Consultant Nephrologist Asheesh Sharma added: “We are now developing a toolkit, having attracted further funding support from the Health Foundation, to help spread the pathway and we hope it will be adopted as best practice across the system.”

A video describing the new pathway is available on Youtube.

Transformation Award

Winner:  NWC Genomic Healthcare Alliance Education Group

Lisa Dowell, Lynn Greenhalgh and Janet Legget-Jones

Healthcare is being transformed by the development of genomics and personalised health and its movement into mainstream healthcare. The 100,000 Genome Project has been driving this and Liverpool has a wealth of research expertise in this area. The challenge in the North West Coast is ensuring patients have access to this new medicine, from areas of deprivation in Liverpool to rural isolation in South Cumbria.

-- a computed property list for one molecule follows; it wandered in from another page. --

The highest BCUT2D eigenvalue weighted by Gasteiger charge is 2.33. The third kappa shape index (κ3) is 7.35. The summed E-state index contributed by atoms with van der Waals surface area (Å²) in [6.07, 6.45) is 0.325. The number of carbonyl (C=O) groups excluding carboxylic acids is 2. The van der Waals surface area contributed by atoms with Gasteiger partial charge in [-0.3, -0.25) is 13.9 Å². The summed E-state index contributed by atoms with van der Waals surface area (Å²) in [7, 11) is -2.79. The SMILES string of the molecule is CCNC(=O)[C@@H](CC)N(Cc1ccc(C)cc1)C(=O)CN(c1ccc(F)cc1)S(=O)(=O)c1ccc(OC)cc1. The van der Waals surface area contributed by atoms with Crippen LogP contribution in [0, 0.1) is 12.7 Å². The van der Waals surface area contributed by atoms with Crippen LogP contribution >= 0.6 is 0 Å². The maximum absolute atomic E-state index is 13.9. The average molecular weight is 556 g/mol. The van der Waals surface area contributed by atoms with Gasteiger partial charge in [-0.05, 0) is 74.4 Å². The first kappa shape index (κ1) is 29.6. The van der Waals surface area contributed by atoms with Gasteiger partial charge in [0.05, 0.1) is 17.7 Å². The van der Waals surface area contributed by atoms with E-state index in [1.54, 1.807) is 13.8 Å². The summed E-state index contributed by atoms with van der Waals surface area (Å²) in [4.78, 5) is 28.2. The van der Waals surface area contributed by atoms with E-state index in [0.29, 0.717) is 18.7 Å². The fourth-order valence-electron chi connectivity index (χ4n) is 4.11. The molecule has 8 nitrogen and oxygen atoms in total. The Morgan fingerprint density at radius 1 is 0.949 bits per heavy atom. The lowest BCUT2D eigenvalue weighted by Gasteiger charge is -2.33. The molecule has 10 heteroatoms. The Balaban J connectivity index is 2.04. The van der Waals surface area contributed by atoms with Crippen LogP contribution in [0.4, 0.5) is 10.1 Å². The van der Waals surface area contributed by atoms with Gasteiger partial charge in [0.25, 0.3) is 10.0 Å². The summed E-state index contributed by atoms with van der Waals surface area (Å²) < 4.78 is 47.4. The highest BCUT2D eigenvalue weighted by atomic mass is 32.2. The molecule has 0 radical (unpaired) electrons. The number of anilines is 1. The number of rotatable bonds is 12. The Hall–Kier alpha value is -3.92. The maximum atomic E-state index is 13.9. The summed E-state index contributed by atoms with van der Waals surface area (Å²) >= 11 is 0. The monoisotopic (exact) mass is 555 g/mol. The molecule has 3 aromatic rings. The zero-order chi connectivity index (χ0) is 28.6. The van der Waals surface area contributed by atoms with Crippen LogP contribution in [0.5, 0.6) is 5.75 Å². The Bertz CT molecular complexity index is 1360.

Liverpool has a small Clinical Genetics Service and so uses mainstreaming throughout the NHS in our region to deliver genetics for all. However, there was a need to raise awareness of the rapid changes in healthcare and the increased need for consenting time and counselling that genomics bring into existing pathways.

This group ensured research and specialised knowledge in Liverpool was transmitted into mainstream clinical practice by educating consultants, specialist clinical nurses and general practice as well as raising awareness among public and patients.

Using the feedback from clinicians attending initial workshops to identify the best format for education, Liverpool Health Partners provided the mechanism to bring University of Liverpool research-driven education together with Liverpool Women’s Hospital clinical genetics staff.

The system is now further adapting to improve patient care. Newly educated healthcare professionals are meeting to design new pathways incorporating genetic testing in areas such as neurology, cardiology and colo-rectal cancer.